Noticeably missing from the novel, however, are Sunday school favorites like Lazarus and the ten lepers—as well as the random naked guy in Mark who loses his robe during Jesus’ arrest in Gethsemane. Even so, their absence is understandable as Goldberg’s story aims to avoid the sins of either spreading itself too thin or cluttering itself to the point of incoherence. Besides, even Matthew, Mark, and Luke skipped the part about Jesus raising Lazarus from the dead.  Its absence is missed, but not regretted.

The novel, of course, is not flawless. While I like Goldberg’s focus on the followers of Christ, rather than on Christ himself, I find myself wishing we had more face-time with him. Along with that, I wish the end of the novel had as much detail and lyricism as the beginning. Goldberg’s strategy throughout the trial of Jesus seems to be to cover as much ground as possible without risking the momentum-slowing meditative asides that typified earlier passages in the novel. Wisely, he does not get bogged down in the trial of Jesus—for the most part, we aren’t privy to the mental and physical scourging of Jesus—yet I found myself wanting more textual reflection on the events that are so crucial to my understanding of redemption. However, as Goldberg’s attention at this point in the novel is directed at the apostles and their experiences during the trial, it could be that his philosophical distance from the events was a deliberate attempt to capture the apostles’ own miscomprehension of them.

Whatever may be lacking from The Five Books of Jesus, it does not distract from the work as a whole. It is certainly the best novelization of the life of Jesus by a Mormon writer (my apologies to Gerald N. Lund), and one could even make the argument that it has what it takes to stand up against Gospel retellings elsewhere. (Certainly it beats Mailer’s unimaginative novel.) I personally think that it could serve as an effective literary bridge between Mormon and non-Mormon fiction as nothing in the novel betrays it as an overt Mormon cultural production, yet Goldberg’s reverence for Christ and the Gospel record is entirely consistent with Mormon practices—and perhaps what sets The Five Books of Jesus apart from other contemporary works, which sometimes aim to shock conservative readers with an earthy, human Jesus. Goldberg clearly has more faith in Jesus’ ability to tell a story and captivate without sensationalismor psychedelic blasphemy.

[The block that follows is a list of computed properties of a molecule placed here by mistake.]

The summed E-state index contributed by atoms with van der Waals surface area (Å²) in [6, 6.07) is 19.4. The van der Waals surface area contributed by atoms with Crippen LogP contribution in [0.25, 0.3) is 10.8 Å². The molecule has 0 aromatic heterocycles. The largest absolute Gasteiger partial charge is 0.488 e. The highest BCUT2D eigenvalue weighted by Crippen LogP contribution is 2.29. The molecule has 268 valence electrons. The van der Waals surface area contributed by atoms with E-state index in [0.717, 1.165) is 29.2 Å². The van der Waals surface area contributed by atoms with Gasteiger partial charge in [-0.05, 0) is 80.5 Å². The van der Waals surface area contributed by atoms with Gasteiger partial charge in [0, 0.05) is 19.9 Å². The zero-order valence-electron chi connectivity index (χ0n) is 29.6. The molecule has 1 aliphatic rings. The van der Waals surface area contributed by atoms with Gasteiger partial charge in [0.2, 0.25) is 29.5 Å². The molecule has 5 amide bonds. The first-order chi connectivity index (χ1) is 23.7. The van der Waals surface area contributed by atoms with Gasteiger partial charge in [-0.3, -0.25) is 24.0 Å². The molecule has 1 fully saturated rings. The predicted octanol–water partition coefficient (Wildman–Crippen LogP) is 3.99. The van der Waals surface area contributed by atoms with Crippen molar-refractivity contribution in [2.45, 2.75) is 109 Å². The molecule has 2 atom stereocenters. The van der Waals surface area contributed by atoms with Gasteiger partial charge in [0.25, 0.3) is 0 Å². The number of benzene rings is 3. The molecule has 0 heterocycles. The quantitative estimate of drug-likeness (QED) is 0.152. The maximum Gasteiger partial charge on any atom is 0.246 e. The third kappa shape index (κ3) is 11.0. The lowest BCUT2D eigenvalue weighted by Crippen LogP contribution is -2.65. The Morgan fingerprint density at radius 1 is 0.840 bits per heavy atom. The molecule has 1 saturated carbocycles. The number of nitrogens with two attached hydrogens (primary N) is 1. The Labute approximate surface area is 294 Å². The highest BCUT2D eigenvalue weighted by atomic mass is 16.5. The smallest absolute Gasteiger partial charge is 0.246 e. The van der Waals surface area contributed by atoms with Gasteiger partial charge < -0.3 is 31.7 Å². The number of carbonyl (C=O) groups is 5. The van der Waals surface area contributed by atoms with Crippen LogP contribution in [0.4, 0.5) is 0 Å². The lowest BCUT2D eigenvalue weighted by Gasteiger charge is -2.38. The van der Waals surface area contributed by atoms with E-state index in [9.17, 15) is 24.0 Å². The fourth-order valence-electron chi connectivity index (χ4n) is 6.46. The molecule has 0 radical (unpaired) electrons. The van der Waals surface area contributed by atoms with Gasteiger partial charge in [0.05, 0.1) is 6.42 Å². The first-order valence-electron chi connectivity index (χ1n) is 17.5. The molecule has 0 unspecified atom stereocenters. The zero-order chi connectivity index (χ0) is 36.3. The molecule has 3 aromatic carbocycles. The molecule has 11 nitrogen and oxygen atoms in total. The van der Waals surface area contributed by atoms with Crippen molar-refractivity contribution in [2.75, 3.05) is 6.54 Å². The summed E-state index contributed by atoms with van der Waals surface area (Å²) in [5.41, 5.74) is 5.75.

Ultimately, The Five Books of Jesus has something for all readers, even the Mormon rebels and teenaged subversives in your life. Since finishing the book, I’ve been recommending it to everyone. It’s intimate simplicity and thoughtful recreation of the Gospel narratives give presence to Jesus in a way that lingers with you long after you read its final words. More importantly, like any good retelling of the Gospels (including my guilty favorite, Jesus Christ Superstar), it makes you long to return to those four original books of Jesus and read them again with eyes and ears open to new possibilities.  

Note: I received a complimentary review copy of the novel from the author. 

Friday, November 23, 2012

Anti-Mormon Novels in the Internet Archive


Lately I've been reading The Viper on the Hearth, Terryl L. Givens' fascinating study of nineteenth-century anti-Mormon fiction. I thought it might be helpful to come up with a list of the digitized anti-Mormon novels  available on the Internet Archive, a good go-to place for nineteenth-century Mormonalia.

Here are the books I found:  

Belisle, Orvilla S.
---. In the Grip of the Mormons (ca. 1919) [This seems to be a reprint of The Prophets]

Bell, Alfreda Eva.

Benoit, Pierre.
---. Salt Lake; A Novel (1922) [Translation from French]

Clark, Charles Heber.

Curwood, James Oliver.

Doyle, Sir Arthur Conan.
---. A Study in Scarlet (1887)

Gash, Abram Dale

Gilchrist, Rosetta Luce.

Grey, Zane.

Hannett, Arthur Thomas.

Henry, Alfred H.

Hudson, Mary W.
---. Esther the Gentile (1888)

Kerr, Alvah Milton.

Mitchell, Langdon Elwyn.

Paddock, Mrs. A. G. (Cornelia).

Richards, Robert

Riddle, A. G.

Spencer, Mrs. George E.

Stevenson, Robert Louis.
---. The Dynamiter  (1925)

Switzer, Jeanie Bartlett.

Walsh, Marie A. (“Sandette”)

Wilson, Harry Leon.

NOTE: Absent from this list are the many anti-Mormon poems, memoirs, and histories written in the nineteenth century and early twentieth. Also absent are anti-Mormon novels not digitized on the Internet Archive.

Monday, November 12, 2012

Orson F. Whitney and "the True History and Character of My People"

I came across this today: